Early prostate tumors confined to the prostate gland often grow slowly and may not need immediate treatment. Instead, these tumors can be monitored and treated only if they begin to progress.

In one of the studies, British researchers randomly assigned 1,643 men with early prostate cancer into three groups: one group had surgery to remove the prostate, another had radiation treatment, and a third had “active monitoring,” meaning that doctors tried to predict if the cancer was spreading by measuring their prostate-specific antigen (PSA) levels every few months. Treatment could start if PSA levels jumped by 50% or more over the course of a year. It’s important to note that active monitoring differs from “active surveillance” for early prostate cancer, which relies on routine biopsies as well as PSA measurements to monitor for spreading cancer.

After 10 years, only 1% of the men had died of prostate cancer, regardless of which group they were assigned to. But tumors did spread, or metastasize, more frequently in the active monitoring group. According to the results, the cancer progressed in one in five men being monitored, compared to less than one in 10 men who received surgery or radiation. Some of the men in the monitoring group had what’s known as “intermediate-risk” prostate cancer that has a higher grade and progresses more often than low-risk prostate cancer. Laurence Klotz, a professor at the Sunnybrook Health Sciences Centre, in Toronto, Canada, who was not involved in the study, says it’s likely that most of the men who progressed on active monitoring were in the intermediate-risk category, although the authors did not report this. As time went on, more and more of the monitored men wound up being treated.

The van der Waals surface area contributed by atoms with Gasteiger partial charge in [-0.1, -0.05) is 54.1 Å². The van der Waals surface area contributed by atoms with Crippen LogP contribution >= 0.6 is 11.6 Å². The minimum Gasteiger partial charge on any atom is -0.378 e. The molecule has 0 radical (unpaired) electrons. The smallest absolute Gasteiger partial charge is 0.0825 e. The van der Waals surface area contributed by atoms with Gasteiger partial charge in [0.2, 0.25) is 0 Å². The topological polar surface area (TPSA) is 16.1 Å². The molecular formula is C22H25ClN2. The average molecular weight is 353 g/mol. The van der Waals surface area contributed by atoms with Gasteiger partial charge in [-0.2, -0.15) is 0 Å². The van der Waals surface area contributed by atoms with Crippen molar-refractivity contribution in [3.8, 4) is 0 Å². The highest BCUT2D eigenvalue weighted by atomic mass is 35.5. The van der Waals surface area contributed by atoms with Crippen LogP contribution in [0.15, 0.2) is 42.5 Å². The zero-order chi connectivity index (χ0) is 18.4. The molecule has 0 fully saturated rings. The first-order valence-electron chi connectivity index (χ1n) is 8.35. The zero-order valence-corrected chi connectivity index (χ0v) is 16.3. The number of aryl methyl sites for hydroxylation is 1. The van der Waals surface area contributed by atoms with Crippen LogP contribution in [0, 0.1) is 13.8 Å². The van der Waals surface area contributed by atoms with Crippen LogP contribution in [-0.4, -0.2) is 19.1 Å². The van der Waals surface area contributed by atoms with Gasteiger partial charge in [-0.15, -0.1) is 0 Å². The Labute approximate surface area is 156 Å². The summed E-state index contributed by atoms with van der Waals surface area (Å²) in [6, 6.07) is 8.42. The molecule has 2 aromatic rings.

In an accompanying study with the same group of men, those treated with surgery reported more long-term problems with sexual performance and urinary continence. Conversely, the radiation-treated men reported more bowel problems, while the urinary and sexual side effects from radiation treatment typically resolved within six months. Both the monitored and treated men reported the same amount of anxiety and depression.

Taken together, the studies bolster a growing consensus that men with organ-confined prostate cancer can safely avoid treatment for some period of time. The results show that one case of metastatic cancer was prevented for every 27 men treated with surgery and every 33 men treated with radiation. “These studies again confirm the lack of evidence that treatment interventions for so-called early prostate cancer lead to any meaningful benefits in survival,” said Dr. Marc Garnick, the Gorman Brothers Professor of Medicine at Harvard Medical School and Beth Israel Deaconess Medical Center, and editor in chief of HarvardProstateKnowledge.org. “Additional analyses will be required to see if we can identify those men in each group who did develop metastases and then design treatment programs to see if we can modify that risk.” I come from a long line of skilled soup makers. In the late 1800s, my great-grandmother Enrichetta Cavagnolo, newly arrived from northern Italy, was a soup chef at Delmonico’s in New York City. Enrichetta’s daughter and granddaughters (my grandmother, mother, and aunts) were talented soup makers as well, to the delight of our well-fed family.